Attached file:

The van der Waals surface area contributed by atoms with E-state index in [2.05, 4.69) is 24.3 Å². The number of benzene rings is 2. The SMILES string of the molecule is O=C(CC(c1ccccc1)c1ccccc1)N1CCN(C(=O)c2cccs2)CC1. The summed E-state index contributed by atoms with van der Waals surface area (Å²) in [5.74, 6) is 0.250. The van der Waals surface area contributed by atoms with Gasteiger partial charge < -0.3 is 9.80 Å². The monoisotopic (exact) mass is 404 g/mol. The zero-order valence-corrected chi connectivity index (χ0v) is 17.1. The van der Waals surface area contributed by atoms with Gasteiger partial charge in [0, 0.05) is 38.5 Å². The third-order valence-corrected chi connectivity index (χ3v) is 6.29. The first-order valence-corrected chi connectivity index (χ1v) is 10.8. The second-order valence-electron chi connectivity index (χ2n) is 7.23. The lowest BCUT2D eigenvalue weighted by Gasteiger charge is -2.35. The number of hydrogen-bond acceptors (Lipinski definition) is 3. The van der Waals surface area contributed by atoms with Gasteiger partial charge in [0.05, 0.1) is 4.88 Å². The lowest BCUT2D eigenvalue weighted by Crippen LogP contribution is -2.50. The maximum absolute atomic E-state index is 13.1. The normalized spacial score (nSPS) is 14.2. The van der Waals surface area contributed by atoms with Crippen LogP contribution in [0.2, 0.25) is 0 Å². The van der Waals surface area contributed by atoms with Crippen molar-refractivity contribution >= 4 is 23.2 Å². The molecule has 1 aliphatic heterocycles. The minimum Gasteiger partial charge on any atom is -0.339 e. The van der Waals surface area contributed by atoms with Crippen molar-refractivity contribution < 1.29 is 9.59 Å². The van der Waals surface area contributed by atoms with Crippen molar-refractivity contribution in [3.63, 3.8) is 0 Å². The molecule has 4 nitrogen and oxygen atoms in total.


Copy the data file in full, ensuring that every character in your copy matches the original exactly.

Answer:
The van der Waals surface area contributed by atoms with E-state index in [2.05, 4.69) is 24.3 Å². The number of benzene rings is 2. The SMILES string of the molecule is O=C(CC(c1ccccc1)c1ccccc1)N1CCN(C(=O)c2cccs2)CC1. The summed E-state index contributed by atoms with van der Waals surface area (Å²) in [5.74, 6) is 0.250. The van der Waals surface area contributed by atoms with Gasteiger partial charge < -0.3 is 9.80 Å². The monoisotopic (exact) mass is 404 g/mol. The zero-order valence-corrected chi connectivity index (χ0v) is 17.1. The van der Waals surface area contributed by atoms with Gasteiger partial charge in [0, 0.05) is 38.5 Å². The third-order valence-corrected chi connectivity index (χ3v) is 6.29. The first-order valence-corrected chi connectivity index (χ1v) is 10.8. The second-order valence-electron chi connectivity index (χ2n) is 7.23. The lowest BCUT2D eigenvalue weighted by Gasteiger charge is -2.35. The number of hydrogen-bond acceptors (Lipinski definition) is 3. The van der Waals surface area contributed by atoms with Gasteiger partial charge in [0.05, 0.1) is 4.88 Å². The lowest BCUT2D eigenvalue weighted by Crippen LogP contribution is -2.50. The maximum absolute atomic E-state index is 13.1. The normalized spacial score (nSPS) is 14.2. The van der Waals surface area contributed by atoms with Crippen LogP contribution in [0.2, 0.25) is 0 Å². The van der Waals surface area contributed by atoms with Crippen molar-refractivity contribution >= 4 is 23.2 Å². The molecule has 1 aliphatic heterocycles. The minimum Gasteiger partial charge on any atom is -0.339 e. The van der Waals surface area contributed by atoms with Crippen molar-refractivity contribution < 1.29 is 9.59 Å². The van der Waals surface area contributed by atoms with Crippen molar-refractivity contribution in [3.63, 3.8) is 0 Å². The molecule has 4 nitrogen and oxygen atoms in total.